EIA: US Oil Reserves Jump On Shale, But Gas Tumbles In 2012

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Proven US oil and condensate reserves jumped 15.4%, or 4.5 billion barrels, in 2012 owing to shale oil production, the EIA says.



NEW YORK, April 10 (Reuters) - Proven U.S. oil reserves jumped in 2012 to the highest level since 1976, boosted by shale plays in Texas and North Dakota, but gas reserves tumbled for the first time in a decade due to low prices, the Energy Information Administration said on Thursday.

Production in the world's largest oil consumer is booming thanks to shale oil and gas recovered from tight rocks by drilling long horizontal wells and hydraulically fracturing them, or "fracking".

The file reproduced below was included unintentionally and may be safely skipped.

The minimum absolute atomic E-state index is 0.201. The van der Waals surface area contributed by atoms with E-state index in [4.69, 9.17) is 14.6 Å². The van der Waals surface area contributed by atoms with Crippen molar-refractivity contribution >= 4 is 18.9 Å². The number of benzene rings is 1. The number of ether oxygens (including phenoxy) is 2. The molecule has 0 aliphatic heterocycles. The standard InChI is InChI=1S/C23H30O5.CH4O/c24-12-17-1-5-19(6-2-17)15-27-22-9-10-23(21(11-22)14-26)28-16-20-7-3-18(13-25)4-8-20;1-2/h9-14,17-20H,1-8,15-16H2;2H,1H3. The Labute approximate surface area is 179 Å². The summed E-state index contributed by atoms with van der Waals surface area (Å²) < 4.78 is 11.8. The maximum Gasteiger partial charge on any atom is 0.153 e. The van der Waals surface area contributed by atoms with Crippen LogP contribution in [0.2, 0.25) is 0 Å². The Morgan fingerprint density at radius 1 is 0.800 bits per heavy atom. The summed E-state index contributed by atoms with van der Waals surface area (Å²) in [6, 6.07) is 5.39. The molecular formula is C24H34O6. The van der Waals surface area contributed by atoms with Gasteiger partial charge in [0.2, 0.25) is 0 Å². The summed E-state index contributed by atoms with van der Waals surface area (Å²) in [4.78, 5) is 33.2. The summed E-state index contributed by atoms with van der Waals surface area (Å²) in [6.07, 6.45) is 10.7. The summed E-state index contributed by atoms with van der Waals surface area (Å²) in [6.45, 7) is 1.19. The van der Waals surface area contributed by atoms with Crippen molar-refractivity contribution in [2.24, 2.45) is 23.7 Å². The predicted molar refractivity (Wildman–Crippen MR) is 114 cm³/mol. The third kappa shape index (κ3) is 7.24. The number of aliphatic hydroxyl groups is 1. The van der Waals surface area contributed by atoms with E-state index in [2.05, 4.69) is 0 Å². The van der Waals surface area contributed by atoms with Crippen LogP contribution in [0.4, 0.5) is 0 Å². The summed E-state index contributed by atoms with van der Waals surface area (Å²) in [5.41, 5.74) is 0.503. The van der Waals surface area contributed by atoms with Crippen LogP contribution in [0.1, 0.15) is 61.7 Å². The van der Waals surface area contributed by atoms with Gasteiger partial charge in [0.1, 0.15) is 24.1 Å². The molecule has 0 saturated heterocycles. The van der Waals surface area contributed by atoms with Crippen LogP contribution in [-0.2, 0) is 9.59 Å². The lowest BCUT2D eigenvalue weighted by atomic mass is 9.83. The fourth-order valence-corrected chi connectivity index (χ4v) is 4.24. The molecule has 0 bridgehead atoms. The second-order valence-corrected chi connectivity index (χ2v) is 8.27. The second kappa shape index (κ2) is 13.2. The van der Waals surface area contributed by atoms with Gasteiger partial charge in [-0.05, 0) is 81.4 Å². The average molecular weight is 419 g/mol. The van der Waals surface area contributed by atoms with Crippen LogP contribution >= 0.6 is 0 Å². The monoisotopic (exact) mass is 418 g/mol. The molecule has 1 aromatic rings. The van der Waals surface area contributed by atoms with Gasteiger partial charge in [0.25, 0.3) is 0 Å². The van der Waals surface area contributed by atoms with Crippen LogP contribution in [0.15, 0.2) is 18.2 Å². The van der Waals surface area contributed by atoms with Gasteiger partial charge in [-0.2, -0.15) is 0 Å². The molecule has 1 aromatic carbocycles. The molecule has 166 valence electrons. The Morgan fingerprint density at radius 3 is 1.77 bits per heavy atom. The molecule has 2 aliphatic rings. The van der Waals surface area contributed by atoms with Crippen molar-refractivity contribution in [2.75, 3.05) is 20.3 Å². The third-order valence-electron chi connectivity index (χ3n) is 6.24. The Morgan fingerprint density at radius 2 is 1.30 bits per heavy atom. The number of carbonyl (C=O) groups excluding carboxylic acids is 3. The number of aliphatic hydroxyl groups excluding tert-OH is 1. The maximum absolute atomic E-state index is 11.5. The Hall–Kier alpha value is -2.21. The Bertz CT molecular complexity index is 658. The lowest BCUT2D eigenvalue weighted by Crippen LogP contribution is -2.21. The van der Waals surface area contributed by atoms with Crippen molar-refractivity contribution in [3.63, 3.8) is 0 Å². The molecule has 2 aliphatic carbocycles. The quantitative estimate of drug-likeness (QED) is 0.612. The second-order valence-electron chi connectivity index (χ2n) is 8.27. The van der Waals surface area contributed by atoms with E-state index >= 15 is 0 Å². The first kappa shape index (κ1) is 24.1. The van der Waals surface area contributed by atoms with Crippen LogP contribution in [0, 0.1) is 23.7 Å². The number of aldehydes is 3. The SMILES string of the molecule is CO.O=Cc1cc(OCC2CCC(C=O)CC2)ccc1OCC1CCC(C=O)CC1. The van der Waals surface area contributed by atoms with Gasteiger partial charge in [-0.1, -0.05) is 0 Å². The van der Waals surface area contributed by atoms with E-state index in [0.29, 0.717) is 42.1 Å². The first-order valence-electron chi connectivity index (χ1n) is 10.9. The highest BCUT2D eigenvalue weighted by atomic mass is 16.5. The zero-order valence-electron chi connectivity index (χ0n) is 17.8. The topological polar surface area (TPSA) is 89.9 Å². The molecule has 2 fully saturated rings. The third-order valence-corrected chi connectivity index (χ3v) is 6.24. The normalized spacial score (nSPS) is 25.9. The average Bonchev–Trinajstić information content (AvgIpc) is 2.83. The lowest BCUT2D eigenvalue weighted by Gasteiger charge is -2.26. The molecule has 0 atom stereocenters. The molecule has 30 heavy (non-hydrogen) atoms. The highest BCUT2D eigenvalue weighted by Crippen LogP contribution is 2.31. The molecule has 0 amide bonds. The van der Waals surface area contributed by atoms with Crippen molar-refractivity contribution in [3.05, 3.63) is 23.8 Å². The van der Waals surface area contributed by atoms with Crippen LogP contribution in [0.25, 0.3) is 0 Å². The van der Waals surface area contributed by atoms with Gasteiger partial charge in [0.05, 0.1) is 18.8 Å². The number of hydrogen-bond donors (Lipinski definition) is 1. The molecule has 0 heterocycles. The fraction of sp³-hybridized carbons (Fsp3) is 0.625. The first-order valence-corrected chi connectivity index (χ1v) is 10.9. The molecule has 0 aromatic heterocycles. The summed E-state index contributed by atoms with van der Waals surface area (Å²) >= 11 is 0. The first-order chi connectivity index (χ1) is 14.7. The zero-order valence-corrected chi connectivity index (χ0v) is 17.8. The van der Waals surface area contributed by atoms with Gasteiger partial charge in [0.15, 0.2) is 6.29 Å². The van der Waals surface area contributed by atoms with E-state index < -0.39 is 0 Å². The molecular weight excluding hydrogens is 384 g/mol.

The boost in oil reserves reflects the buoyant U.S. energy industry, but it does not change the country's standing among the world's petroleum powerhouses.

Proven oil and condensate reserves, meaning oil still in the ground estimated to be technically and commercially recoverable, jumped 15.4 percent in 2012 to 33 billion barrels, the EIA said. Companies booked 5.4 billion barrels of new reserves through discoveries, including extensions in old oil fields.

Various revisions and adjustments added another 1.5 billion barrels, while the extraction of 2.4 billion barrels brought the net addition to reserves to 4.5 billion barrels, the EIA said.


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